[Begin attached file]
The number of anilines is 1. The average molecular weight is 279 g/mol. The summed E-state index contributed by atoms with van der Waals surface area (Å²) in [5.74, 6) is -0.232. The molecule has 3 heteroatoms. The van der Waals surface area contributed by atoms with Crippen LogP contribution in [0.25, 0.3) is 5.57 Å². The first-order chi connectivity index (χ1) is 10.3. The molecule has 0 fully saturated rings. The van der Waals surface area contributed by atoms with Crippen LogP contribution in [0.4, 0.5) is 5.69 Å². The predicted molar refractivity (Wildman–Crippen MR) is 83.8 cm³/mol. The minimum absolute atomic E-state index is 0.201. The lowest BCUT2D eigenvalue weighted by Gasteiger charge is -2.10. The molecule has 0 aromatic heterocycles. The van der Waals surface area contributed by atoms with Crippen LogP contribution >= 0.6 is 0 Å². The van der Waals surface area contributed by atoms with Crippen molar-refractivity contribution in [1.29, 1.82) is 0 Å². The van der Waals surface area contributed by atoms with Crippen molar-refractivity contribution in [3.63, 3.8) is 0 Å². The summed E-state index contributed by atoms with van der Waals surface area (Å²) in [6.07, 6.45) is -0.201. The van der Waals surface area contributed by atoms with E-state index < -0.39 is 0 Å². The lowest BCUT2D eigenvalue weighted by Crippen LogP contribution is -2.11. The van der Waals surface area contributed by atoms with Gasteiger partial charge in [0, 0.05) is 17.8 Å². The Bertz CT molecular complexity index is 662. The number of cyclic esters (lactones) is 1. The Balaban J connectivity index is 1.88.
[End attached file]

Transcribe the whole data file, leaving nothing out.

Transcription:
The number of anilines is 1. The average molecular weight is 279 g/mol. The summed E-state index contributed by atoms with van der Waals surface area (Å²) in [5.74, 6) is -0.232. The molecule has 3 heteroatoms. The van der Waals surface area contributed by atoms with Crippen LogP contribution in [0.25, 0.3) is 5.57 Å². The first-order chi connectivity index (χ1) is 10.3. The molecule has 0 fully saturated rings. The van der Waals surface area contributed by atoms with Crippen LogP contribution in [0.4, 0.5) is 5.69 Å². The predicted molar refractivity (Wildman–Crippen MR) is 83.8 cm³/mol. The minimum absolute atomic E-state index is 0.201. The lowest BCUT2D eigenvalue weighted by Gasteiger charge is -2.10. The molecule has 0 aromatic heterocycles. The van der Waals surface area contributed by atoms with Crippen LogP contribution >= 0.6 is 0 Å². The van der Waals surface area contributed by atoms with Crippen molar-refractivity contribution in [1.29, 1.82) is 0 Å². The van der Waals surface area contributed by atoms with Crippen molar-refractivity contribution in [3.63, 3.8) is 0 Å². The summed E-state index contributed by atoms with van der Waals surface area (Å²) in [6.07, 6.45) is -0.201. The van der Waals surface area contributed by atoms with E-state index < -0.39 is 0 Å². The lowest BCUT2D eigenvalue weighted by Crippen LogP contribution is -2.11. The van der Waals surface area contributed by atoms with Gasteiger partial charge in [0, 0.05) is 17.8 Å². The Bertz CT molecular complexity index is 662. The number of cyclic esters (lactones) is 1. The Balaban J connectivity index is 1.88.